Blog dedicated primarily to randomly selected news items; comments reflecting personal perceptions

Sunday, July 09, 2017

Paying Justice Forward

"Such individuals [those whose Criminal Code conviction is for marijuana possession only] would benefit [by a universal pardon] in terms of not experiencing possible travel restrictions and being able to access more labour market opportunities, resulting in economic benefit to governments as well."
Anindya Sen, economics professor, University of Waterloo

"It doesn't require a resume, it doesn't require a job interview, sometimes it doesn't even require start-up capital -- someone will just give you something on consignment [selling marijuana]."
"You walk down Yonge Street and people come up to you [young black men] all the time, 'Hey man, you got weed'?"
"[Black youths are] targeted and over-policed [making them ineligible for many well-paid jobs. [Facing unemployment they turn to selling marijuana]." 
"Amnesty is an economic and social imperative. But first and foremost it's a moral imperative."
"There should be an amnesty because the application of the [marijuana] law was unjust and biased. [And it was] arbitrarily enforced along race lines."
Kofi Hope, executive director, CEE Centre for Young Black Professionals
Flowering marijuana plants are pictured during a tour of Tweed in Smiths Falls, Ont., on Thursday, Jan. 21, 2016. (Sean Kilpatrick/THE CANADIAN PRESS)
Flowering marijuana plants are pictured during a tour of Tweed in Smiths Falls, Ont., on Thursday, Jan. 21, 2016.
(Sean Kilpatrick/THE CANADIAN PRESS)

"He [Pierre Elliott Trudeau] reached out to his friends in the legal community, got the best possible lawyer and was very confident that he was going to be able to make those charges [against son Michel for marijuana possession] go away."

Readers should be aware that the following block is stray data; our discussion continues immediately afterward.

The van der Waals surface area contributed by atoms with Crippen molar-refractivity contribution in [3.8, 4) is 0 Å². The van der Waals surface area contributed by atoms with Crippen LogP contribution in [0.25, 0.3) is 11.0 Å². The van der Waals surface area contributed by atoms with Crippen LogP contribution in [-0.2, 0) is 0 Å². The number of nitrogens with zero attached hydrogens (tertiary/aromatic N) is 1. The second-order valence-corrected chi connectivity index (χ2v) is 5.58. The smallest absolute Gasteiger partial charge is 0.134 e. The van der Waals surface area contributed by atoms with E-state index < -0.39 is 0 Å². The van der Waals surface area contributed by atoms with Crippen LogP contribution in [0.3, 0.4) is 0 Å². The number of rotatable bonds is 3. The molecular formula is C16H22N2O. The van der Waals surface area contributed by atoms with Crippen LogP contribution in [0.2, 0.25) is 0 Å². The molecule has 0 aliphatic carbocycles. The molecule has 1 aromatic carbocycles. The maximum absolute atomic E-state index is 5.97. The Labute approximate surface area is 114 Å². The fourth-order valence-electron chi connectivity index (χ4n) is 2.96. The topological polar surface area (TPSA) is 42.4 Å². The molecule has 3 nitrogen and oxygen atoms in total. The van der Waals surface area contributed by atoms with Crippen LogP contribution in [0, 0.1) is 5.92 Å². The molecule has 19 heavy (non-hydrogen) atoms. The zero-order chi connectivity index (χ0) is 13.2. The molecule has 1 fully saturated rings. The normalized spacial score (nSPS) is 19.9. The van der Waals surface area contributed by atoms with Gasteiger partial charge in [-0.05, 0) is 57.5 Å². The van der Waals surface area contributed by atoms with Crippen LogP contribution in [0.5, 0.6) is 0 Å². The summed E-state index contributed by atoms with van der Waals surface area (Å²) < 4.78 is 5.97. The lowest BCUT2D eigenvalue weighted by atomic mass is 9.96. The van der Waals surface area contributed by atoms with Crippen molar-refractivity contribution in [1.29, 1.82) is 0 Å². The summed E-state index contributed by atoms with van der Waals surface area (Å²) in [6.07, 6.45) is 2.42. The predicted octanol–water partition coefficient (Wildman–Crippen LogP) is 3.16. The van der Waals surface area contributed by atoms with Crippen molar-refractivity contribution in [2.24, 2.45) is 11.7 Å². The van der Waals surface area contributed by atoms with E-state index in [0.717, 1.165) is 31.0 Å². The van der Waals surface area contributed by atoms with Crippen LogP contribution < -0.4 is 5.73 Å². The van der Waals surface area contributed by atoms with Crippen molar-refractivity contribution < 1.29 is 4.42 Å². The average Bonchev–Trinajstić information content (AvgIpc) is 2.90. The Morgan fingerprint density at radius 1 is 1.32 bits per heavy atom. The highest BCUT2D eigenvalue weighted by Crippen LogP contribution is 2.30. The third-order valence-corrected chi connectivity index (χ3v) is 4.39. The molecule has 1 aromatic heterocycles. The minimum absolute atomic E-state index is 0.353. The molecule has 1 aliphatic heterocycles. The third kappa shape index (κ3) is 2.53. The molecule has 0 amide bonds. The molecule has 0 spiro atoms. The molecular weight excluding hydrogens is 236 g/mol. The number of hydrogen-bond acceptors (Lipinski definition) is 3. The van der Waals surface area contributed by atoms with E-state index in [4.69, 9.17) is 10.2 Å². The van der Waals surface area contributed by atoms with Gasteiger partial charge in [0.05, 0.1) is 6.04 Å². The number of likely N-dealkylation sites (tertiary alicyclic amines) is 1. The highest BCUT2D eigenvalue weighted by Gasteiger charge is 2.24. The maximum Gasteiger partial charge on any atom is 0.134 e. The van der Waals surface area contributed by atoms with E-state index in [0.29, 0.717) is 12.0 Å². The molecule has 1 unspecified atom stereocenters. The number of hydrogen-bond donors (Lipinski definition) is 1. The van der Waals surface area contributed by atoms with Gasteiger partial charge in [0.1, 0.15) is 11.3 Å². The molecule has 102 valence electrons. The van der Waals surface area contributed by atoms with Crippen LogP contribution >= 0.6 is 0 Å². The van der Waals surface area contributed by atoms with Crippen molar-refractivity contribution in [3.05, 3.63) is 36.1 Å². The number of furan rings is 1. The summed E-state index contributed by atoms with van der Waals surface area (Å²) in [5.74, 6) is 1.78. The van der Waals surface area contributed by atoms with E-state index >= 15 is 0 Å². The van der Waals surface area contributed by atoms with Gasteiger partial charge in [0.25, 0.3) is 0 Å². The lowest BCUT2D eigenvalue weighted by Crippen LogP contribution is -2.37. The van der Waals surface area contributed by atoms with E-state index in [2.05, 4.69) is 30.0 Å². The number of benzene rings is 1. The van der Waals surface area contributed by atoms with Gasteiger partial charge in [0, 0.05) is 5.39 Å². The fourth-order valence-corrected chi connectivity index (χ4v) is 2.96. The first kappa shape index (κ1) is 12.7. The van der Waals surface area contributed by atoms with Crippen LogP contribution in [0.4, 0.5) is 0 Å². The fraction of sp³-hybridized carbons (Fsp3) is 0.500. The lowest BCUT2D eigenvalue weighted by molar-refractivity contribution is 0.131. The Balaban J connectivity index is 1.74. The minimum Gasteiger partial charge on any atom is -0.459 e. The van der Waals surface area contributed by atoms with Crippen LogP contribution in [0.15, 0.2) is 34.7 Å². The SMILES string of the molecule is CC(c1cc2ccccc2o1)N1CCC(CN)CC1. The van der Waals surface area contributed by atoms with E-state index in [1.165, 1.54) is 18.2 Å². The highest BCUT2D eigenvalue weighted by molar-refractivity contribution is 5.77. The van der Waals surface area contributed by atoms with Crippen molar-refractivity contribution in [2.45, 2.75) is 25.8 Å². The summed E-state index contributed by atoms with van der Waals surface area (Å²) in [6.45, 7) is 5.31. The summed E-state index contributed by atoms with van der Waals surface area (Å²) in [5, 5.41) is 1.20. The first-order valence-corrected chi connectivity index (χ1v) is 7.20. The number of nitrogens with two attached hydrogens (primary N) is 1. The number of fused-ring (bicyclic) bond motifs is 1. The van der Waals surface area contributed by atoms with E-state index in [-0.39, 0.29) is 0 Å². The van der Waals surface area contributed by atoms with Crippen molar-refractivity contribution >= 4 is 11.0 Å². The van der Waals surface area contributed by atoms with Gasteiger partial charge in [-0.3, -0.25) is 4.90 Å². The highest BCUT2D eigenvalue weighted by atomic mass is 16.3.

"People from minority communities, marginalized communities, without economic resources, are not going to have that kind of option to go through and clear their name in the justice system. [That is a] fundamental unfairness of this current system ... that it affects different communities in a different way."
Prime Minister Justin Trudeau

"It just seems like that discussion hasn't been happening at all and it really feels like they're [government] riding this wave of legalization, and how great it's going to be with the Cannabis Act, and how this is putting us forward into the future -- and they're not taking a look at what it's done in the past at all. And that is seriously concerning."
"It's the same story all the time in the justice system. Those who can pay for and afford justice will get it."
"If they were serious about this, why are they not engaging with more groups who are directly legally representing the people who have been most affected by these laws?"
Caitlyn Kasper, lawyer, Aboriginal Legal Services, Toronto
Perhaps because the privileged, like the Trudeaus, don't give all that much thought to the consequences of what they take for granted and how it will affect others, without their privileged access to very special justice. As, for example, when Margaret Trudeau was charged with Driving While Under the Influence. A serious public and social misdemeanor, one that is responsible for dreadful accidents and death, both to the impaired driver and helpless victims. In Margaret Trudeau's instance no accident occurred, she was seen to be driving erratically and stopped.

And nothing stopped her from playing the system of the privileged wealthy paying for the costly professional guidance and representation that would see her found not guilty, playing the mental health card to milk all the public sympathy in support of not holding her responsible for her choice that would agree with the finding that she was not responsible, poor thing. And citing in her defense the Charger of Rights and Freedoms with gratitude to her husband. Just as her husband chose to lift their son out of charges, so did their son's mother do likewise. Canadian justice, Trudeau-style.